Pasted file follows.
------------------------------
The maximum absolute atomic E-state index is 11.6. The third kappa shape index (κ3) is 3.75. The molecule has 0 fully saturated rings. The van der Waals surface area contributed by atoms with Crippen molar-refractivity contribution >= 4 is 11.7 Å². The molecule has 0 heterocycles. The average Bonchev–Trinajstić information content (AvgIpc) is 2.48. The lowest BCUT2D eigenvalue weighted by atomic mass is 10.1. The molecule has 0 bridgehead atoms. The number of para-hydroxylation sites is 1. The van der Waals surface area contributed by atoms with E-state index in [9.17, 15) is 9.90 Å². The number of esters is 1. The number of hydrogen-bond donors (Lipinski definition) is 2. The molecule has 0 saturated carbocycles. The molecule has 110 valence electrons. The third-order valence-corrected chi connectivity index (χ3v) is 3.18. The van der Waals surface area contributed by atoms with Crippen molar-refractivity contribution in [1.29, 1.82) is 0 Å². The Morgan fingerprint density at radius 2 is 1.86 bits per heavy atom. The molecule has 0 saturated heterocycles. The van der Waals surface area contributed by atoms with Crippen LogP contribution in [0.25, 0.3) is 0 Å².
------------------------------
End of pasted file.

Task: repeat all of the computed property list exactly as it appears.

The maximum absolute atomic E-state index is 11.6. The third kappa shape index (κ3) is 3.75. The molecule has 0 fully saturated rings. The van der Waals surface area contributed by atoms with Crippen molar-refractivity contribution >= 4 is 11.7 Å². The molecule has 0 heterocycles. The average Bonchev–Trinajstić information content (AvgIpc) is 2.48. The lowest BCUT2D eigenvalue weighted by atomic mass is 10.1. The molecule has 0 bridgehead atoms. The number of para-hydroxylation sites is 1. The van der Waals surface area contributed by atoms with E-state index in [9.17, 15) is 9.90 Å². The number of esters is 1. The number of hydrogen-bond donors (Lipinski definition) is 2. The molecule has 0 saturated carbocycles. The molecule has 110 valence electrons. The third-order valence-corrected chi connectivity index (χ3v) is 3.18. The van der Waals surface area contributed by atoms with Crippen molar-refractivity contribution in [1.29, 1.82) is 0 Å². The Morgan fingerprint density at radius 2 is 1.86 bits per heavy atom. The molecule has 0 saturated heterocycles. The van der Waals surface area contributed by atoms with Crippen LogP contribution in [0.25, 0.3) is 0 Å².